The Choice of the Highest
Daniel 3:18
But if not, be it known to you, O king, that we will not serve your gods, nor worship the golden image which you have set up.

These words represent the grand challenge of the human heart against evil fate. Those who believe in the naturalistic origin of conscience forget that its greatest achievements have not been in line with, but in defiance of, popular sentiment. They have been the victories of minorities rather than of majorities. Yet no such sacrifice has ever failed or can fail. The three Hebrew children are a figure of the moral heroes of the world. They did not debate what ought to be done in matters of conscience. It is often said that first thoughts are best. I have only two things to say to you arising out of this text. The first is that the supreme spiritual need of the hour is a strenuous morality, and the second is, there is no morality worthy of the name that is not born in conflict. You may think it strange if I say the supreme spiritual need of the hour is a strenuous morality. What has morality got to do with spirituality? Everything. There is no spiritual truth which has not a moral bearing and places the man who receives it under a moral obligation. It is a cheap spirituality that makes no demand upon conscience. I do not wish to identify morality with spirituality, but I declare they can never be separated. To-day we are confronted with two seemingly contrasted attitudes of the modern mind towards Christianity. First we see before us an admiration for the ethical value of Christianity, for the character of its Founder, for the ideal which He set up, but along with this there comes a very considerable and widespread distrust of its dogmas. He is worthy not only of imitation, but of the fullest homage that a man's heart can render. Christ stands highest, Christ stands first, Christ is my God. But about that I am not concerned to dispute at this moment. I think Christ is not concerned so much as to what we say about who He is, but He is a very great deal concerned as to the obedience we render unto Him. There is a need to-day of warmth of devotion and moral enthusiasm about the highest things which, after all, lie close to us every day. Poverty in these things leads to pessimism. Every spiritual truth makes this moral demand. The best way for you young men to find the truth about Christ, about God, about Heaven, is to be good. The good and the true are ultimately one. Do one good action and the universe speaks back to you its "Well done." Every one of you bows before a moral ideal written in his heart. You may prove unfaithful to it, but if you faithfully obey it, it will lead you into light. Whoever or whatever wrought that ideal within you is your God, and your God makes His demands upon you not simply sometimes now and then, but all the time and everywhere. The greatest need, I repeat, of the present day, is the need of a strenuous form of morality. Make men who are not afraid of rendering homage to conscience, and you will make that type of character which Christ Himself delights to honour. But to go to my second point, there is no goodness worth having which is not born in conflict. Make a distinction between the morally beautiful and the morally sublime. I trust you have all read Edmund Burke's essay on the "Sublime and the Beautiful." You will remember that he declares one ingredient of the sublime to be a feeling akin to fear, fear in the presence of an unknown dread of an experience that may come. Now, young men, the morally beautiful may contain nothing at all of that particular ingredient. The morally sublime goes to the making of character, and in the long run it cannot be different from the morally beautiful. There is nothing more winsome than the innocence of childhood. Is childhood ideal? No, but childlikeness is. You will go from the morally beautiful through the morally sublime. Begin with childlikeness if you would come to the character of Christ. If you go through the morally sublime you must be prepared to meet Apollyon in the Valley of Humiliation and the demons in the darkness of the Valley of the Shadow of Death. Simplicity, naturalness, transparency of character, absence of arrogance, are characteristic of the child. It is remarkable but splendid to think that within are the very things which the world is coming to demand from manhood. Test it yourself. Examine your own virtue and see if you have obtained these qualities. That is not virtue which is easily won. The false accent of religiosity to-day says much about humility where humility is not, and a man may come to that dangerous condition when, as has been truly said, he is proud of his own humility. Doing what one wants to is no great virtue in the sight of God. We are every day confronted with the choice between the higher and the lower, the golden image or the fiery furnace. Sometimes a grand crisis comes in life. We have to choose between God and Mammon, conscience or a momentary gain. In such crises we seem left to ourselves, but we never really are left to ourselves. In the darkest hour there stands by our side that unknown Friend. Most of us want God to rescue us before the crisis comes. He very seldom does that, but He rescues us on the other side of this strenuous activity by which character is beaten out, gained, and won. When God calls us to a crisis, God brings us to a conflict It is as though there was a bar to cross, and on the other side, and only on the other side, is the still water and safety. God does not give His rescues upon this side. It is an evil agency that would keep a man back from that by which his manhood is won. Here is opportunity in the great crises of life — to venture on for the right, and to leave the future to God. Supposing, then, that in this house of prayer there is some man listening to me who is face to face with the burning fiery furnace, I would say to him, Make this humble man your ideal. Be not careful about your answer. First thoughts are best in eases like this. Play the man. "Our God is able to deliver" you from the burning fiery furnace — but if not, if not? Then do not bow down. Leave the future to Him. Some of you are instantly tempted to compromise with the ideal. Watch what you are doing. You are perilling something higher than you know, driving from you, it may be, God's great opportunity. Faithfulness is always vindicated. There is a grandeur in moral victory. If it were otherwise, God's world would be wrongly made. No man who has ever tested the worth of righteousness has had cause to regret his choice. Listen to the call of inflexible good. Dare to trust it and obey.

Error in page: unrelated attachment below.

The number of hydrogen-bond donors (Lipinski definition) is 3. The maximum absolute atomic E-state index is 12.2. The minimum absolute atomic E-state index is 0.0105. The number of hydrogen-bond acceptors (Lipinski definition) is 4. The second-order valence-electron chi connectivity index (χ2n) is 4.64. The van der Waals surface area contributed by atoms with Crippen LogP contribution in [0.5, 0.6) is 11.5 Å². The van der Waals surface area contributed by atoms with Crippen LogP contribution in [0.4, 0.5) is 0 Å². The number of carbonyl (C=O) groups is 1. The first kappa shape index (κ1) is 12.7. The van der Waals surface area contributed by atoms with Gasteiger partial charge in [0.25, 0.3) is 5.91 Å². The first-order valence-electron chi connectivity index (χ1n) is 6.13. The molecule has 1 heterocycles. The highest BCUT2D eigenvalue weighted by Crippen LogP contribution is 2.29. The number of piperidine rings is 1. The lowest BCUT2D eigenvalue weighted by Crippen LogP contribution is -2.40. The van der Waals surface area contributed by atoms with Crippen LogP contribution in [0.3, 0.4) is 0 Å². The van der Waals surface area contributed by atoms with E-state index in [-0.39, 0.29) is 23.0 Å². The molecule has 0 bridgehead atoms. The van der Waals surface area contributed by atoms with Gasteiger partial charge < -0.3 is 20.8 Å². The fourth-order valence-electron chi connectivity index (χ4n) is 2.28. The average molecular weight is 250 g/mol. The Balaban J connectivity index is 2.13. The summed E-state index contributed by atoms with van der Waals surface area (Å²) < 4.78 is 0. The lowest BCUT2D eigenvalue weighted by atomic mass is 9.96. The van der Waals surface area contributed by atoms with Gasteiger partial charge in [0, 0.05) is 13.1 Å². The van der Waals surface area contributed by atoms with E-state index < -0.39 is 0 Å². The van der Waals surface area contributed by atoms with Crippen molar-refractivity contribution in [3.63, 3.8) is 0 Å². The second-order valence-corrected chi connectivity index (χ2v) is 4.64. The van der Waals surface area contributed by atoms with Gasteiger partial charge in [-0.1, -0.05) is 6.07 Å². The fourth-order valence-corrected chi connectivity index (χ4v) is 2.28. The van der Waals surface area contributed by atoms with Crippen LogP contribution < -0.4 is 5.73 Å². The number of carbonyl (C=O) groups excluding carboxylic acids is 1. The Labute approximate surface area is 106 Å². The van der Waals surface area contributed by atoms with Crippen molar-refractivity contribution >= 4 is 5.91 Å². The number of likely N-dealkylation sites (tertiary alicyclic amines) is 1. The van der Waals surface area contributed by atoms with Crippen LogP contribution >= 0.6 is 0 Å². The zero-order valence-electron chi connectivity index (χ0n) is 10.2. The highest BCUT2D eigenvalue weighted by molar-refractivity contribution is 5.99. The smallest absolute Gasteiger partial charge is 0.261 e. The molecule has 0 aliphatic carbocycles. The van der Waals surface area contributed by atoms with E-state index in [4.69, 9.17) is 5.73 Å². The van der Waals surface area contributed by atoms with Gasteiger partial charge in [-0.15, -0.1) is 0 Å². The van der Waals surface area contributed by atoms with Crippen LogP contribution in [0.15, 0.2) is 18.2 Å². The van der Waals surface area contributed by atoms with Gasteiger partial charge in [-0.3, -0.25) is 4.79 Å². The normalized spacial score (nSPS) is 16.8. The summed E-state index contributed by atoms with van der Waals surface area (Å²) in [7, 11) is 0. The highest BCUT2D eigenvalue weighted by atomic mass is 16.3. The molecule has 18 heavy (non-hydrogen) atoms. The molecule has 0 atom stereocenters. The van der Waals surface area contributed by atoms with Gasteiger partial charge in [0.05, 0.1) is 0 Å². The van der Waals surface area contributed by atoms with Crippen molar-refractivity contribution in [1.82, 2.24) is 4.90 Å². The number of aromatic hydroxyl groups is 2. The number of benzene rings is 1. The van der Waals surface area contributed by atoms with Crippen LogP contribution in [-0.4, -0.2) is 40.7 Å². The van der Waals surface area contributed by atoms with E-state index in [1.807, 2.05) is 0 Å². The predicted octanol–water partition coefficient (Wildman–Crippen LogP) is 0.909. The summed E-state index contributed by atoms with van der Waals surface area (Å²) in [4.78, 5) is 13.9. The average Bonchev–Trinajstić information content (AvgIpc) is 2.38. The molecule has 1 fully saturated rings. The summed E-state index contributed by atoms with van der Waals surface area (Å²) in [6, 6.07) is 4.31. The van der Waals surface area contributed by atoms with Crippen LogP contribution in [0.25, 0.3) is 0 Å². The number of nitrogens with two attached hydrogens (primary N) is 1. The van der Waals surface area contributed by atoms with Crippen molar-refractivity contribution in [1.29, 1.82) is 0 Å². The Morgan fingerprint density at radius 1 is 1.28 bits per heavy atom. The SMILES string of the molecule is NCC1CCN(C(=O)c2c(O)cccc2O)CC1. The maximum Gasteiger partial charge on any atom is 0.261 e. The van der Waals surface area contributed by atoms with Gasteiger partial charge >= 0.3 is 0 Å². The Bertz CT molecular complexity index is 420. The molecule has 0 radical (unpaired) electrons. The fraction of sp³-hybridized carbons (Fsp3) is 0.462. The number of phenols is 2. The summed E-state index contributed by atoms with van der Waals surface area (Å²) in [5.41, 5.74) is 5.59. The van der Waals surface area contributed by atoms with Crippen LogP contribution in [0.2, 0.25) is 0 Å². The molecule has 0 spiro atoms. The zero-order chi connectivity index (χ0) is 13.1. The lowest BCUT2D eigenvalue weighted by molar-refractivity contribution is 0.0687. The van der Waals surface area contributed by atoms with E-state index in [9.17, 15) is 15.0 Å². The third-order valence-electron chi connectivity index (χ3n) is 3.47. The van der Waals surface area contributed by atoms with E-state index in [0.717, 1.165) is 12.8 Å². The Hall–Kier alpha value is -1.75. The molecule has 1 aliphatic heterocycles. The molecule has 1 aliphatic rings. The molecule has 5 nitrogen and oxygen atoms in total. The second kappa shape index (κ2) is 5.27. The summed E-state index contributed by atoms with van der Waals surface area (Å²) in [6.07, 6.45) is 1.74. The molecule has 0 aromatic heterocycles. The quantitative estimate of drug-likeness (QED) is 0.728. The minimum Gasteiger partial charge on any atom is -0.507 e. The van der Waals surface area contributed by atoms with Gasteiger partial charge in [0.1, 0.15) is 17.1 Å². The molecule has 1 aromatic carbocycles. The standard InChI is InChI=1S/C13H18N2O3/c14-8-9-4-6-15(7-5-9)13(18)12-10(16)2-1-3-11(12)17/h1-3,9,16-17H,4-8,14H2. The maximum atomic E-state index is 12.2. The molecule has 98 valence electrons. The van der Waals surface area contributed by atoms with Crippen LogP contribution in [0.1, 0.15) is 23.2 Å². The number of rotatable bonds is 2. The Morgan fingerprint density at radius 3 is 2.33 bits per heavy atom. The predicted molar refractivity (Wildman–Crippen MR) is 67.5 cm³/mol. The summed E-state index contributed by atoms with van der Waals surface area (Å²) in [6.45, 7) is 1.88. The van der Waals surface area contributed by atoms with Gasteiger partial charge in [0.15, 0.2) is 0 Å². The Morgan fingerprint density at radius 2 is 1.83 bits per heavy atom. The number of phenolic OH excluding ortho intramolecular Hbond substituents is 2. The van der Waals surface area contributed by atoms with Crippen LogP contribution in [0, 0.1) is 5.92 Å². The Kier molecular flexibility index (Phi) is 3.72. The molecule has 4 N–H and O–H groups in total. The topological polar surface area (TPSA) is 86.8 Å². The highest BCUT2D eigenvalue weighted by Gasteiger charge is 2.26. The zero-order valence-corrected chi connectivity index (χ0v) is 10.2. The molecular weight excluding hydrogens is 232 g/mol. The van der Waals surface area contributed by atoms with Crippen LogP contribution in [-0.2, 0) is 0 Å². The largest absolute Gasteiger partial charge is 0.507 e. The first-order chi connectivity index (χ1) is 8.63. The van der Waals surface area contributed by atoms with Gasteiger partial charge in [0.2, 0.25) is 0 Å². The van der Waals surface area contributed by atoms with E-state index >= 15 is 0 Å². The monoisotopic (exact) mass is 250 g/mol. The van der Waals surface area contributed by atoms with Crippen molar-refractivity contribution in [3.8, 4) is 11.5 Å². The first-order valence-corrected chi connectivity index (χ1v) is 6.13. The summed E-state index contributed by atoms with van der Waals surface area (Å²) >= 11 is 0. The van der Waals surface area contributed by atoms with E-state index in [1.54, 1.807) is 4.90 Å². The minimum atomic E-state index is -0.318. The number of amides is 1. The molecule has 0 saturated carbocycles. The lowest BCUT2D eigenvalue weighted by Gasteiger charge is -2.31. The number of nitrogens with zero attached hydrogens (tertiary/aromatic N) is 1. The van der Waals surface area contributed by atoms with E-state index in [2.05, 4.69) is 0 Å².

(R. J. Campbell, M.A.)

Parallel Verses
KJV: But if not, be it known unto thee, O king, that we will not serve thy gods, nor worship the golden image which thou hast set up.

WEB: But if not, be it known to you, O king, that we will not serve your gods, nor worship the golden image which you have set up.

Steadfastness in the Midst of Dangers
Top of Page
Top of Page